Tunneling server for http and https traffic

Discussion in 'Linux Networking' started by magnus.moraberg, May 21, 2009.

  1. Hi there,

    I have a linux machine which is routed via eth0 to "network A" and via
    eth1 to "networkB".

    I wish for clients in "network A" to access content on a webserver
    located in "network B".

    The protocols I wish to support are Http (80) and Https (443).

    Firewalls exist between my linux machine and networks A, and between
    my linux machine and network B.

    I have added networks A and B to my linux machine's routing table and
    I can now ping from a machine in network A to the linux machine, and
    from the linux machine to the web server on network B.

    The firewalls are configured to only accept traffic via port 80 and
    443.

    So my question is, how do I connect network A and B? I have installed
    squid on the linux machine and it is my understanding that if I
    configure it as a tunneling server, listening on ports 80 and 443,
    that this will achieve what I'm after. Is this correct?

    BTW, I am not interested in doing any kind of caching with squid. The
    version of squid I have is version 2.5.STABLE.

    At the moment the only configuring of squid that I have done is to
    have it listen on port 80. When I telnet to the linux machine on port
    80 from a machine in network A, I am receiving a squid generated web
    page.

    Any advice or suggestions are welcome,

    Thanks for your help,

    Barry
     
    magnus.moraberg, May 21, 2009
    #1
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  2. magnus.moraberg

    Tauno Voipio Guest


    You can do the requested functions without Squid by
    using iptables to allow IP forwarding for TCP ports
    80 and 443 only and disallowing others. You have to
    remember to turn IP forwarding on after setting up
    the firewall rules.

    Documentation for setting up the filters are to be
    found at <http://www.netfilter.org/>. There is more
    than you'll need.
     
    Tauno Voipio, May 21, 2009
    #2
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  3. Thanks very much for that tip! Would the following code archive what
    I'm after, ignoring the fact that it will allow all tcp ports?

    #!/bin/sh

    PATH=/usr/sbin:/sbin:/bin:/usr/bin

    #
    # delete all existing rules.
    #
    iptables -F
    iptables -t nat -F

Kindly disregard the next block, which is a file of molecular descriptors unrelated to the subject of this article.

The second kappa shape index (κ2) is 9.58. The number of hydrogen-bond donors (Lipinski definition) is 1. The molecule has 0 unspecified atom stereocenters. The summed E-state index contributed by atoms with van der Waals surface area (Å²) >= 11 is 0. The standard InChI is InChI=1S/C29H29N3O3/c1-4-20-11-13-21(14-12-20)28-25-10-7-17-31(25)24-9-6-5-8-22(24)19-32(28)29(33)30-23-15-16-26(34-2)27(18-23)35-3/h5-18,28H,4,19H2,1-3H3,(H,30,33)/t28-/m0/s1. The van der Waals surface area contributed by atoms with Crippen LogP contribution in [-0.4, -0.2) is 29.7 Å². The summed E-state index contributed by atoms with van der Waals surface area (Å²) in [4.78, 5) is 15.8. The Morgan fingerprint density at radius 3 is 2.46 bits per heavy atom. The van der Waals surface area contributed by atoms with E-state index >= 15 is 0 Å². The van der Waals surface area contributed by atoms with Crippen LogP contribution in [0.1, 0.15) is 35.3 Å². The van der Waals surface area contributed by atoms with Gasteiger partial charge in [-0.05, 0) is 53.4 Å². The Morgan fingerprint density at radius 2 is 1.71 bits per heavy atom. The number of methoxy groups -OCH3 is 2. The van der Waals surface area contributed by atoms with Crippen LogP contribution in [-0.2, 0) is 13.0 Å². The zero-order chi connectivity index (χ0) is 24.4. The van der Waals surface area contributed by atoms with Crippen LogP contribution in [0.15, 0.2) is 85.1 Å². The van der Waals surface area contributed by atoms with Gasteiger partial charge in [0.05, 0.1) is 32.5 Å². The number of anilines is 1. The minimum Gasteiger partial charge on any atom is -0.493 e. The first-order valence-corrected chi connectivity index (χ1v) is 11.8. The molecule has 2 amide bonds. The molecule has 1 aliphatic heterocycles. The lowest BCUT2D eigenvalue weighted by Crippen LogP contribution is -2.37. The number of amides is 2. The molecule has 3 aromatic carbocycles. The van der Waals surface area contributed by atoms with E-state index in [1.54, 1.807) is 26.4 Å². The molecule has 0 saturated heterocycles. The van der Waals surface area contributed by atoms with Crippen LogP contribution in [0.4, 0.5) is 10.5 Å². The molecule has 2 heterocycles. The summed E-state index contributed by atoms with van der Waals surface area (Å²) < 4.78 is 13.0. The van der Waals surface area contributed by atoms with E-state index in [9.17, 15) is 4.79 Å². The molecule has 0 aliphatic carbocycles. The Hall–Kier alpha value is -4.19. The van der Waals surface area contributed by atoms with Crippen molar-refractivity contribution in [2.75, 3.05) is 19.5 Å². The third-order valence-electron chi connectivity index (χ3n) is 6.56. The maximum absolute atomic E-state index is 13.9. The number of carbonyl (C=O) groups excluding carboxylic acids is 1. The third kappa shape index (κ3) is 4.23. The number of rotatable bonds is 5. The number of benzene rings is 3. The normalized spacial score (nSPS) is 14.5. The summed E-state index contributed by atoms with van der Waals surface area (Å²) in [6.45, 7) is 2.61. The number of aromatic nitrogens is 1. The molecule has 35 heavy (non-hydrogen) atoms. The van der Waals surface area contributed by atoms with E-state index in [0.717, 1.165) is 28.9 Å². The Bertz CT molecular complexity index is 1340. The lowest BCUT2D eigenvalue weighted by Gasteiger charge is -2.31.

iptables -t mangle -F
    iptables -X

    # Always accept loopback traffic
    iptables -A INPUT -i lo -j ACCEPT


    # Allow established connections, and those not coming from network B
    iptables -A INPUT -m state --state ESTABLISHED,RELATED -j ACCEPT
    iptables -A INPUT -m state --state NEW -i ! eth1 -j ACCEPT
    iptables -A FORWARD -i eth1 -o eth0 -m state --state
    ESTABLISHED,RELATED -j ACCEPT

    # Allow outgoing connections from network A
    iptables -A FORWARD -i eth0 -o eth1 -j ACCEPT

    # Don't forward from the network b to network a
    iptables -A FORWARD -i eth1 -o eth1 -j REJECT

    # Enable routing.
    echo 1 > /proc/sys/net/ipv4/ip_forward
     
    magnus.moraberg, May 21, 2009
    #3
  4. magnus.moraberg

    Tauno Voipio Guest


    It seems to me that you have some contents of the
    chains INPUT and FORWARD mixed up.

    Please read again the definitions of the chains from
    the documents.

    I do not see how a forwarded connection could ever be
    initiated. Another problem is that you're disallowing
    return traffic from the servers to the clients. Note
    that for every TCP connection there is a flow of response
    packets which must be forwarded as well.

    Please repeat the rules you would like to have, with
    references to the Ethernet interfaces. Also, describe
    which of the packets should end up in the Linux machine
    and which to the server elsewhere.

    The general prohibition for forwarding is easiest to
    set up as the base policy of the FORWARD chain.
     
    Tauno Voipio, May 22, 2009
    #4
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